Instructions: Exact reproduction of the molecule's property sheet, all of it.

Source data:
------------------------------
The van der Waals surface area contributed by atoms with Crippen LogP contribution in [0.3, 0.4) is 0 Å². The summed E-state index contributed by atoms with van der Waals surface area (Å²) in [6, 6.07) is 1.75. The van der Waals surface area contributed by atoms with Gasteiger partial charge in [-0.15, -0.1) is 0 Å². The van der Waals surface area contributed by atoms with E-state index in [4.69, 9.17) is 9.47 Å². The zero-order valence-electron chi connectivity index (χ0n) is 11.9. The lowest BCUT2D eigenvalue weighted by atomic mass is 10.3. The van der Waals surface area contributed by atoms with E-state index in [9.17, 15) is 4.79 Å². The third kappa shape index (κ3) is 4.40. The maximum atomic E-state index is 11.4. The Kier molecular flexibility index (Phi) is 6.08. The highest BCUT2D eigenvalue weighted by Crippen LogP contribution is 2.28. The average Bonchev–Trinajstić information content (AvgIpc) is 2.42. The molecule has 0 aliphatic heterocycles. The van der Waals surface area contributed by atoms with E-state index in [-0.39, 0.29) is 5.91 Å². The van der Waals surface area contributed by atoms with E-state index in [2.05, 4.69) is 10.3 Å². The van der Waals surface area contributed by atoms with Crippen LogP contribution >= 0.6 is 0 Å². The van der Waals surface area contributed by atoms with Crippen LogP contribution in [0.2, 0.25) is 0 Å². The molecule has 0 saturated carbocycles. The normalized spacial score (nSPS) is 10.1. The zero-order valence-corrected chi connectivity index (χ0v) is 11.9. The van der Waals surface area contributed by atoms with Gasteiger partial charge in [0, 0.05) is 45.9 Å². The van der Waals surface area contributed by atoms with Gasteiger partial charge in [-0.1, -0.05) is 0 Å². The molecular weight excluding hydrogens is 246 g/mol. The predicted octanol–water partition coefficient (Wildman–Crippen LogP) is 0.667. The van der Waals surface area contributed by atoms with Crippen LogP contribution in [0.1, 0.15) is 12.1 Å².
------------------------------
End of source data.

The van der Waals surface area contributed by atoms with Crippen LogP contribution in [0.3, 0.4) is 0 Å². The summed E-state index contributed by atoms with van der Waals surface area (Å²) in [6, 6.07) is 1.75. The van der Waals surface area contributed by atoms with Gasteiger partial charge in [-0.15, -0.1) is 0 Å². The van der Waals surface area contributed by atoms with E-state index in [4.69, 9.17) is 9.47 Å². The zero-order valence-electron chi connectivity index (χ0n) is 11.9. The lowest BCUT2D eigenvalue weighted by atomic mass is 10.3. The van der Waals surface area contributed by atoms with E-state index in [9.17, 15) is 4.79 Å². The third kappa shape index (κ3) is 4.40. The maximum atomic E-state index is 11.4. The Kier molecular flexibility index (Phi) is 6.08. The highest BCUT2D eigenvalue weighted by Crippen LogP contribution is 2.28. The average Bonchev–Trinajstić information content (AvgIpc) is 2.42. The molecule has 0 aliphatic heterocycles. The van der Waals surface area contributed by atoms with E-state index in [-0.39, 0.29) is 5.91 Å². The van der Waals surface area contributed by atoms with E-state index in [2.05, 4.69) is 10.3 Å². The van der Waals surface area contributed by atoms with Crippen LogP contribution >= 0.6 is 0 Å². The van der Waals surface area contributed by atoms with Crippen LogP contribution in [0.2, 0.25) is 0 Å². The molecule has 0 saturated carbocycles. The normalized spacial score (nSPS) is 10.1. The zero-order valence-corrected chi connectivity index (χ0v) is 11.9. The van der Waals surface area contributed by atoms with Gasteiger partial charge in [0, 0.05) is 45.9 Å². The van der Waals surface area contributed by atoms with Gasteiger partial charge in [-0.1, -0.05) is 0 Å². The molecular weight excluding hydrogens is 246 g/mol. The predicted octanol–water partition coefficient (Wildman–Crippen LogP) is 0.667. The van der Waals surface area contributed by atoms with Crippen LogP contribution in [0.1, 0.15) is 12.1 Å².